Once considered Nowheresville, the Portland’s West End is now a cool stopover.
Clyde Common: In this industrial restaurant beneath the Ace Hotel Portland (the undisputed heart of the neighborhood), almost everything is sourced from within a 100-mile radius, from the nettles in the cavatelli to the bacon, house-smoked over applewood. $$
Tanner Goods(pictured): Pick your preferred shade of English bridle leather and fittings (from brass to stainless steel)—and in just 10 minutes, you’ll walk out with a custom-made belt. 1308 W. Burnside St.
There's only one place in the Windy City where you'll find spiked snow cones, astrology readings, leather boat shoes, and a mini-barbershop all under one roof—and that's Dose, the monthly pop-up market showcasing food and fashion finds from throughout the Midwest.
The brainchild of a foursome of local tastemakers that includes editors from Time Out Chicago and the Chicago edition of Daily Candy, the event launched in June 2011, offering displaced shop owners and online artisans a physical space to peddle chiffon scarves, specialty cocktail bitters, and other funky items you never knew you needed. Chicago has been falling hard for Dose's carefully-curated (and ever-rotating) collection of 50 or so vendors, transforming the previously underutilized River East Arts Center—a massive, early 20th-century brick warehouse a few blocks from the fanny-packers at Navy Pier—into a cool place to shop, snack, and discover the next big thing.
Anyone with an SLR camera knows there are about a million cases to choose from to lug around your camera, lenses, and accessories. But recently, I was shown a couple of cases from Lowepro that I absolutely love. The Flipside Sport (pictured above) is a backpack-style case that’s perfect for outdoor/adventure photography. It fits securely over your shoulders, but also has an extra strap that clasps around your waist. Plus, since it’s made for outdoor activity, there’s a special H2O compartment on the side that’s designed to allow a sports straw to feed through, so you can rehydrate without digging through your bag. On the other side? A convenient spot to store a modest-sized tripod.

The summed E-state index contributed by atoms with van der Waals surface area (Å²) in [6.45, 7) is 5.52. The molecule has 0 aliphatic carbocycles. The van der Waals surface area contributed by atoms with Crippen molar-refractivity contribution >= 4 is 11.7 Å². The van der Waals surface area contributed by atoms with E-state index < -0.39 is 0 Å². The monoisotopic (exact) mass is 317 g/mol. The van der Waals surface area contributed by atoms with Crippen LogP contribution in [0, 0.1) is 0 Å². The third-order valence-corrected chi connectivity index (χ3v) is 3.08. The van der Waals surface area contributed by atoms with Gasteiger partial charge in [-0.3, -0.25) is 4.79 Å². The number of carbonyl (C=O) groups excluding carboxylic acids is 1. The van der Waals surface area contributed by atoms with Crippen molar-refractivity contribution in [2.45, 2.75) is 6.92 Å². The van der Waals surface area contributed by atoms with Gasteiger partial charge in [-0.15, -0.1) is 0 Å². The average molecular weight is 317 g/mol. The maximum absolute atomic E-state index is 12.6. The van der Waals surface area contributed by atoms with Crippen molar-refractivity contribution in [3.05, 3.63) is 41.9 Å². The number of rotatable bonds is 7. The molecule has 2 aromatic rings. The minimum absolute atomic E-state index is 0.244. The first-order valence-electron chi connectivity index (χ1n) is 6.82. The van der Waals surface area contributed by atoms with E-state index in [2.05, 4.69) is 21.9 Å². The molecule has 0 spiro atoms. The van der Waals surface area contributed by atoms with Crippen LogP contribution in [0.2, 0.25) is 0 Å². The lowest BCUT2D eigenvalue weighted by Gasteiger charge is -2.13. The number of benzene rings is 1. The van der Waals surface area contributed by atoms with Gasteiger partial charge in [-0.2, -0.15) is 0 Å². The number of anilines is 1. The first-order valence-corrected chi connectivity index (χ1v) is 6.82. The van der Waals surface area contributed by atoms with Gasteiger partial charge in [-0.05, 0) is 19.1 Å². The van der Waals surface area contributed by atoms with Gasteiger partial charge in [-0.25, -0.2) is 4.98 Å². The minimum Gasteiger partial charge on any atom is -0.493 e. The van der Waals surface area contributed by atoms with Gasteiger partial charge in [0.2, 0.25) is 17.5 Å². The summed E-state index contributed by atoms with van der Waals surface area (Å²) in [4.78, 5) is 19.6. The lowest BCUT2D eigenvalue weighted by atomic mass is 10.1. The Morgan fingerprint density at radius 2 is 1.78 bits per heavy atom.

Hermès, the French fashion brand, opened a new pop-up store on the Rue de Sèvres. The store, which will remain in business until July 19th, is dedicated exclusively to woman’s shoes. The inventory contains a complete spectrum of summer footwear by Pierre Hardy–including site-specific Oran sandals in hot pink, navy, and orange neoprene for €390–and a special preview of fall boots and shoes. Next up for Hermès's future: a boutique dedicated to their Chinese contemporary lifestyle brand, Shang Xia. It’s slated to open at the end of this year.
Tina Isaac is Travel + Leisure’s Paris correspondent.
More than 34 million Americans are expected to travel at least 50 miles from home this Memorial Day weekend—and most are be driving. Pack these eight gadgets to keep your kids entertained while you’re on the go.
Travel Kiddy Kids Travel Journal: Ages 5+ Older kids can personally document their journey with this customizable journal. With pages for maps, favorite places, daily activities, and favorite events kids can create their own unique souvenir of their adventure. $10 Travelkiddy.com